Ontario Grain Farmer June/July 2022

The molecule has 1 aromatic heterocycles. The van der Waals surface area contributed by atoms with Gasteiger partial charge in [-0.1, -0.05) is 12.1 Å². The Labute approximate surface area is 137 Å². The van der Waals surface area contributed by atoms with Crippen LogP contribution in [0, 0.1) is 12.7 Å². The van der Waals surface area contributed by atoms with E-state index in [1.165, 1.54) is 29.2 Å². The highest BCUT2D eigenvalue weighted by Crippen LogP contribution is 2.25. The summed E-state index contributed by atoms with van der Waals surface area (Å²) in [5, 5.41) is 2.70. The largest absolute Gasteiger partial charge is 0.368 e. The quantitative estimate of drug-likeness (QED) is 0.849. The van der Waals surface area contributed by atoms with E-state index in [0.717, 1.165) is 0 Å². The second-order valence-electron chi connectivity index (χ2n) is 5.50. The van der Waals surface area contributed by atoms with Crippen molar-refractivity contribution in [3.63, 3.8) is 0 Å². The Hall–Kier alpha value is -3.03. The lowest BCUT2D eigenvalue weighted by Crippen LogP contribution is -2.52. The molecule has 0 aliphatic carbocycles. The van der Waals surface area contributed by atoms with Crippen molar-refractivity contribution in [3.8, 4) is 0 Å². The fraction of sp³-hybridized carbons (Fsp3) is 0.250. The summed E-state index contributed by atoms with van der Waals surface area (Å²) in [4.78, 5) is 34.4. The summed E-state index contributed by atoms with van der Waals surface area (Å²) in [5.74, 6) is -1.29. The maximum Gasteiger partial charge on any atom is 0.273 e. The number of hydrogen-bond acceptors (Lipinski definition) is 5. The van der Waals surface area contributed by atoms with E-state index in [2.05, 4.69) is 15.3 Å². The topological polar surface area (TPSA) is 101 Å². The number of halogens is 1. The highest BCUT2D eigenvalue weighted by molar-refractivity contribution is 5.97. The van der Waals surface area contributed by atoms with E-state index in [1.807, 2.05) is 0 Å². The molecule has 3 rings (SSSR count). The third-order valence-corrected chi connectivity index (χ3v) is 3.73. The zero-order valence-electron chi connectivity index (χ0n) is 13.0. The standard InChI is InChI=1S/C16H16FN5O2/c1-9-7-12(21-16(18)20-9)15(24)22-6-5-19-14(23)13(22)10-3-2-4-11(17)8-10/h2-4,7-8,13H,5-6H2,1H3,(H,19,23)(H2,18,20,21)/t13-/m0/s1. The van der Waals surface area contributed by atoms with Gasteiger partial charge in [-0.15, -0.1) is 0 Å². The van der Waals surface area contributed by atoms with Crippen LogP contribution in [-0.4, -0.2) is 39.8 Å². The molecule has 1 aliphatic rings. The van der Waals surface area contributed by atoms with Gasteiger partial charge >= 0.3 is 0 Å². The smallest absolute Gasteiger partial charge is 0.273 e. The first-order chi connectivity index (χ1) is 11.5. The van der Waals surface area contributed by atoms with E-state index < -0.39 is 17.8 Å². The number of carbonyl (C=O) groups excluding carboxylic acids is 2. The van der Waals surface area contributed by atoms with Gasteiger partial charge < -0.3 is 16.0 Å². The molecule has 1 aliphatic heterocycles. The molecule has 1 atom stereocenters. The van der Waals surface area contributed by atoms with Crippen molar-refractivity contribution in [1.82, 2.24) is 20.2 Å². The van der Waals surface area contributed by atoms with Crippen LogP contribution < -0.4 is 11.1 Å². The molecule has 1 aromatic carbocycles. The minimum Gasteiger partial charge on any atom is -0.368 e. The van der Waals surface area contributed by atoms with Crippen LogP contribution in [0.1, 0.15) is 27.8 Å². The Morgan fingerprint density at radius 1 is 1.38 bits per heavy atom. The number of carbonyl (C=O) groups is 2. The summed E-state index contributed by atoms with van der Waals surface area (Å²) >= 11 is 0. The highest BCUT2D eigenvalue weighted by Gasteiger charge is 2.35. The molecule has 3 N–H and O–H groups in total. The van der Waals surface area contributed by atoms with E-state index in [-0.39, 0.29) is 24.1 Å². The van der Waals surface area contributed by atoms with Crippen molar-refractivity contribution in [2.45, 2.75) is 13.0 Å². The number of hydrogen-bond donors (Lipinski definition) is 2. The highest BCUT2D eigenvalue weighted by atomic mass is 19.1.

12 THE SO CALLED "climate-smart" political agenda of U.S. President Joe Biden left producers on both sides of the border nervous about potential ripple effects on the 2023 Farm Bill. That's the piece of legislation that's been created in the U.S. every five years since 1933 to support agriculture and, most lately, nutrition and food aid. From 2017 to 2022, it funnelled a staggering $428 billion into the American food and farming sectors. Given Biden's pro-environment platform, producers wondered if the bill's conservation portion (called a "title"), which accounted for about seven per cent of the last bill's total commitment, would grow at the expense of what might be considered more produceroriented titles. These include crop insurance, disaster relief and commodities, specifically corn, soybeans, wheat, cotton, rice, peanuts, dairy, and sugar. And if that was the case, would farming have to change to take advantage of conservation opportunities? Would trading partners like Canada then be expected to mirror U.S. domestic environmental practices in their own nations to do business with Americans? These are vitally important questions to the Canadian agricultural sector. But they may never be answered, pending the outcome of this fall's U.S. elections. Although Democrats started committee hearings in March to try to get a new farm bill authorized before the current one runs out, they're fighting an uphill battle. They chair the hearings now because they have a slim margin of control. But that could change. Midterm elections in the U.S. take place in November, and Americans — angry and frustrated about matters such as inflation, labour shortages and the pandemic — are expected to elect enough Republicans to Congress to change the balance of power, giving them the Farm Bill hearings chair. Political observers believe that shift could influence the farm bill's direction…but not before it stalls its progress. Republicans, expecting to take more control, aren't anxious to hurry along a new bill with Democratic features, such as more environmental emphasis. If they drag their feet into the fall — even though the current bill will expire in September 2023 and the country will have to pass ameasure extending the current authority until the next one is enacted — the Republicans like their chances of getting to fashion the new bill in their image, not Biden's. Those caught in the middle, like the highly influential U.S. National Association of State Departments of Agriculture (NASDA), are trying to stop the process from grinding to a halt. NASDA is considered the nexus between the federal government and the states on agriculture and food policy. During one subcommittee hearing, Bruce Kettler, second vice-president of the organization and director of the Indiana State Department of Agriculture, said that timely passage of the 2023 Farm Bill is needed to give farmers confidence and clarity. "It is vital Congress provides certainty by delivering a forward-looking, fully funded farm bill, on time," he says. "If the pandemic and the recent events unfolding in Ukraine have taught us anything, it is that this farm bill and all future farm bills are an issue of national security." ENVIRONMENTAL CONSIDERATIONS NASDA has cited 10 priorities for the Farm Bill including agricultural research, animal disease prevention and management, conservation and climate resiliency, cyber The 2023 Farm Bill SHIFTING PRIORITIES MAY RETURN POWER TO FARMERS Owen Roberts security, food safety, amending regulations around hemp, addressing domestic invasive species, supporting local food systems, funding for specialty crops, and trade promotion. Whoever ends up controlling the farm bill's direction and content will need to keep Americans' steadily growing interest in the environment in mind. In April, the news and polling firm Gallup reported that for the seventh straight year, U.S. public concern about the quality of the environment is near a two-decade high, with 44 per cent of Americans worrying "a great deal" about it. Compare that to the first 15 years after Gallup began tracking this public sentiment in 2001: then, closer to a third of Americans said they worried a great deal about the environment, with the figure exceeding 40 per cent only twice, in 2001 and 2007. Still, experts expect a shift in priorities. Attorney Kayla Gebeck Carroll and Senior Policy Advisor Peter Tabor of the Washingtonbased law firm Holland and Knight, who advise clients on farm bill matters, believe Republicans will put more emphasis on programs that emphasize production and increased yields. Says Gebeck Carroll: "There will be a large focus on returning power to farmers and increasing access to new markets." IMPACT ON CANADA Innovation will also be a priority. A key message coming out of Washington is to find creative ways to solve problems through collaboration and innovation. And the likelihood of the bill being held up after the midterm election means there is even more time to identify new ways to increase revenue for farmers, ranchers, and producers. Industry News